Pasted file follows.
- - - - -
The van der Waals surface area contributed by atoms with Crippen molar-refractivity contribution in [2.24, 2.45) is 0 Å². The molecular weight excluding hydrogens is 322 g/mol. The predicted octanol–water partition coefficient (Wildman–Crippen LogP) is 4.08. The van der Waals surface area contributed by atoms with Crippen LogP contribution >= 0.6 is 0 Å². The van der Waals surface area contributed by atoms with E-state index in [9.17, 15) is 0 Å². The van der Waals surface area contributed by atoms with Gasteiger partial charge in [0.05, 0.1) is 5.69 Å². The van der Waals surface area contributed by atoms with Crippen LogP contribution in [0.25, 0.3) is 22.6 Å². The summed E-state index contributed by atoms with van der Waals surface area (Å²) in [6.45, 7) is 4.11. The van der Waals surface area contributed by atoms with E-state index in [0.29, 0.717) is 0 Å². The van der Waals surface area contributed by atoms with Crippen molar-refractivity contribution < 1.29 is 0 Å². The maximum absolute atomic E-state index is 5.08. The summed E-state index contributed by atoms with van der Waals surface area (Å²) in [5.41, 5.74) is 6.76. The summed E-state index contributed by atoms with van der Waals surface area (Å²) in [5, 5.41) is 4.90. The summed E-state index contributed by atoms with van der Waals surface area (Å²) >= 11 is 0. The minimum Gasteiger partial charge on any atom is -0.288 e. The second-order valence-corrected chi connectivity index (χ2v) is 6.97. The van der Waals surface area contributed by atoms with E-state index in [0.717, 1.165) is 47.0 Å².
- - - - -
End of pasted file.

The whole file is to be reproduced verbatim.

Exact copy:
The van der Waals surface area contributed by atoms with Crippen molar-refractivity contribution in [2.24, 2.45) is 0 Å². The molecular weight excluding hydrogens is 322 g/mol. The predicted octanol–water partition coefficient (Wildman–Crippen LogP) is 4.08. The van der Waals surface area contributed by atoms with Crippen LogP contribution >= 0.6 is 0 Å². The van der Waals surface area contributed by atoms with E-state index in [9.17, 15) is 0 Å². The van der Waals surface area contributed by atoms with Gasteiger partial charge in [0.05, 0.1) is 5.69 Å². The van der Waals surface area contributed by atoms with Crippen LogP contribution in [0.25, 0.3) is 22.6 Å². The summed E-state index contributed by atoms with van der Waals surface area (Å²) in [6.45, 7) is 4.11. The van der Waals surface area contributed by atoms with E-state index in [0.29, 0.717) is 0 Å². The van der Waals surface area contributed by atoms with Crippen molar-refractivity contribution < 1.29 is 0 Å². The maximum absolute atomic E-state index is 5.08. The summed E-state index contributed by atoms with van der Waals surface area (Å²) in [5.41, 5.74) is 6.76. The summed E-state index contributed by atoms with van der Waals surface area (Å²) in [5, 5.41) is 4.90. The summed E-state index contributed by atoms with van der Waals surface area (Å²) >= 11 is 0. The minimum Gasteiger partial charge on any atom is -0.288 e. The second-order valence-corrected chi connectivity index (χ2v) is 6.97. The van der Waals surface area contributed by atoms with E-state index in [0.717, 1.165) is 47.0 Å².